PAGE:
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Re: [TTL] Differences between SPARQL and Turtle.

From: Eric Prud'hommeaux <eric@w3.org>
Date: Sun, 24 Apr 2011 14:34:34 -0400
To: Andy Seaborne <andy.seaborne@epimorphics.com>
Cc: RDF-WG <public-rdf-wg@w3.org>
Message-ID: <20110424183433.GF3342@w3.org>
* Andy Seaborne <andy.seaborne@epimorphics.com> [2011-04-24 17:40+0100]
> 
> On 23/04/11 20:27, Eric Prud'hommeaux wrote:
> >* Andy Seaborne<andy.seaborne@epimorphics.com>  [2011-04-23 17:33+0100]
> >>(resent with note of ISSUE-1 for trackbot)
> >>
> >>RDF-WG ISSUE-1
> >>http://www.w3.org/2011/rdf-wg/track/issues/1
> >>
> >>
> >>I've gathered the differences together into a live document
> >>
> >>http://www.w3.org/2011/rdf-wg/wiki/Diff_SPARQL_Turtle#Relevant_RDF_WG_Decisions
> >>
> >>
> >>And added a new one: Turtle and SPARQL treat \u escape processing
> >>differently because they happen at different times in the parsing process.
> >
> >+1
> >
> >I've had a hard time defending the fact that one can't simply escape
> >characters in PNames (SPARQL's QNames). This comes up in DB dumps, e.g.
> >
> >   PREFIX p:<http://foo.example/db/People#>  .
> >   SELECT ?who ?dept WHERE {
> >     ?who p:deptName\u002CdeptCity ?dept
> >   }
> >
> >SPARQL says \u002C is substituted with ',' *before* parsing (and ','
> >isn't valid in local names).
> >
> >
> >We could potentially simplify the story for Turtle users by adding
> >unicode escape sequences (I called them UCHARs) to qnames. I hacked
> >this up in a grammar called turtleEsc http://w3.org/brief/MjM0 . It
> >validates strings like:
> >
> >   @prefix α:<http://foo.example/bar#>  .
> >   <ab\u00E9xy>  \u03B1:p "ab\u0022cd" .
> >
> >and is, IMO, pretty easy to explain to users. The downside is that
> >we lose grammar control over folks adding chars like [<>  ] to IRIs
> >(i.e. left to semantic validation) but I believe it's still better
> >than making PNames un-escapable.
> 
> Turtle already has a mechanism for in-parsing quoting using \ as in
> "abc\"def\". That form of \u adds another mechanism.

Agreed, the \\[trn'"\] that exist in most programming (C, Java, Perl,
…) and data serialization (XML, JSON, YAML …) languages are redundant
against a general numeric escaping, but that's motivated by the fact
that there are vast swaths of Unicode for which we will never invent
abbreviations, e.g. [!#$%&´()*+,/@[]|¡¢£¤¥¦§¨©ª«¬­®¯°±²³´µ¶·¸¹º»¼½¾¿],
and my favorite, '…'. Here's a list of the holes in the nth char in a
localname that are allowed in a SPARQL IRI:

  !#$%&´()*+,/@\[\]|[#x7F-#xB6][#xB8-#xBF]#xD7#xF7[#x2000-200B]
  [#x200E-#x203E][#x2041-#x2069][#x2190-#x2BFF][#x2FF0-#x3000]
  [#xD800-#xF8FF][#xD800-#xF8FF][#xFDD0-#xFDEF][#xFFFE-#xFFFF]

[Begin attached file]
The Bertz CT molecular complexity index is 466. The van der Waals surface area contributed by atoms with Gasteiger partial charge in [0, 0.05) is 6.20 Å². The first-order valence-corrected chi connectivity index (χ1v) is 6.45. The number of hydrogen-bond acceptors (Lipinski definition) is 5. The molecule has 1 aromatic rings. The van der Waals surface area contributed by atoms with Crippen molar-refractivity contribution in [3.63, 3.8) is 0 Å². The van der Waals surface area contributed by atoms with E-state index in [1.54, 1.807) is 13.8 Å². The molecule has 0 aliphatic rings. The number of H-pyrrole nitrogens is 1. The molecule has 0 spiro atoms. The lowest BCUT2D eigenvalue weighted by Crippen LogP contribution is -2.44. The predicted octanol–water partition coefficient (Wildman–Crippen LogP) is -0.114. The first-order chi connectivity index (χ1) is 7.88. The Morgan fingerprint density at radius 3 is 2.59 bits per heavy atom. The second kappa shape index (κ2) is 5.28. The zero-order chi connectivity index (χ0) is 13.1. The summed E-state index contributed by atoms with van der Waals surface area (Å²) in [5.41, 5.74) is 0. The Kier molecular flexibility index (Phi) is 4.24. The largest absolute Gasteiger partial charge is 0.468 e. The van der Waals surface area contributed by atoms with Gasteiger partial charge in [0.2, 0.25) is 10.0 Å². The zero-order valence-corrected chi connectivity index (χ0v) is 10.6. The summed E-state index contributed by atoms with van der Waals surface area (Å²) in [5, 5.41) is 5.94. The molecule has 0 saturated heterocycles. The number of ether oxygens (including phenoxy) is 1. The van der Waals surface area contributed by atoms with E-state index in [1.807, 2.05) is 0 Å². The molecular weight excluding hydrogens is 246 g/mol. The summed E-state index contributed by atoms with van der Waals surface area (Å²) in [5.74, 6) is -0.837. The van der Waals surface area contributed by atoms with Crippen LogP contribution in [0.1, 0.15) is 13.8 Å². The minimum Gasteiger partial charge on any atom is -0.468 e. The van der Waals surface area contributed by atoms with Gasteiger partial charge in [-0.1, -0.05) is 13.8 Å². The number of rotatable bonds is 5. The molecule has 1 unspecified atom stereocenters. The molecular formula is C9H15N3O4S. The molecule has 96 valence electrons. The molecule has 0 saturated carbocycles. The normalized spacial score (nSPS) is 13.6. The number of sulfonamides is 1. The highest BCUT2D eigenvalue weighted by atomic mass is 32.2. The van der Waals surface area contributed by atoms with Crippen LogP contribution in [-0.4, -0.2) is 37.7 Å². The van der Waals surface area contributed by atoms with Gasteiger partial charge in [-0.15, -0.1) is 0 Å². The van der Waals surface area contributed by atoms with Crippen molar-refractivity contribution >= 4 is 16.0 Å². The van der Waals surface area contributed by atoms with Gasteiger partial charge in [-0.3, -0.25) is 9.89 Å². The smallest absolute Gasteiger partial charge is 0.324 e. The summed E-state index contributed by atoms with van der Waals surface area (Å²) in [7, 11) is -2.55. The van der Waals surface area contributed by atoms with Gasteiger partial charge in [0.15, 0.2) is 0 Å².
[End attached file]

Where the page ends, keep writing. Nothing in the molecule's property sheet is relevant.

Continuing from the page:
(Hmm, we should eliminate surrogates from IRI (and thank UTF-16 for
 imposing it's encoding liberties on the encoding-agnostic character
 sequence). We should also eliminate the Byte Order Marker #xFFFE .)


> Surely it would be better to allow a style of \-escapes in prefixed
> names if we want to escape char in? Or change the prefix name rules
> to allow (internal) ","?

I see that as being a more radical approach (there are many more
characters than ',' which we want to include in IRIs).


> \u is a way to input characters that are not on the local keyboard,
> or the need to input a codepoint in the charset that does not have
> that codepoint available.

I agree with both uses, but I believe that users have come to expect
numeric escapes to get around language lexing contraints and would
find the fact that "ab\u0022 parses as a literal a bit of a shock.


> This does not apply to UTF-8, but it does apply to "text/turtle"
> because that's US-ASCII. (please use "text/turtle;charset=utf-8"!).
> reserving \u for that purposes seems prudent.
> 
> The \u mechanism is very general.
> 
> <ab\u0020xy>
> <ab xy>
> 
> Making it easier to try to put spaces into IRIs seems to me to be a
> bad idea.  There is already confusion in this area and the RDF URI
> reference to IRI change isn't going to make it any easier.
> 
> You can't rely on the receiving parser to do and complete
> IRI-parsing which is complicated and expensive.  How many systems do
> full IRI checking?

I share your pain here. I've run into data which has come out of
libraries which tolerated spaces. That's an issue in the current
Turtle spec (which allows \u0020 and \> in IRIs). That said, I think
it's better to tell implementers that they "MUST ensure the unescaped
IRI does not contain any of (#x00, #x20, #x3c #x3e)" than to push
numeric parsing onto users (i.e. get their head around "ab\u0022 and
a\u003Ab).


> Test your local parser with this N-Triples file:
> ---------
>    <http://example/> <http://example/[]/g> "foo" .
>    <http://example/> <http://example/ /g> "foo" .
> ---------
> 
> Related:
> 
> I do think its unfortunate that % is not allowed in the local part
> of prefix names.
> 
> The correct fix is to allow it in % in PN_LOCAL (in Turtle and SPARQL).
> 
> 	Andy
> 

-- 
-ericP
Received on Sunday, 24 April 2011 18:35:04 GMT

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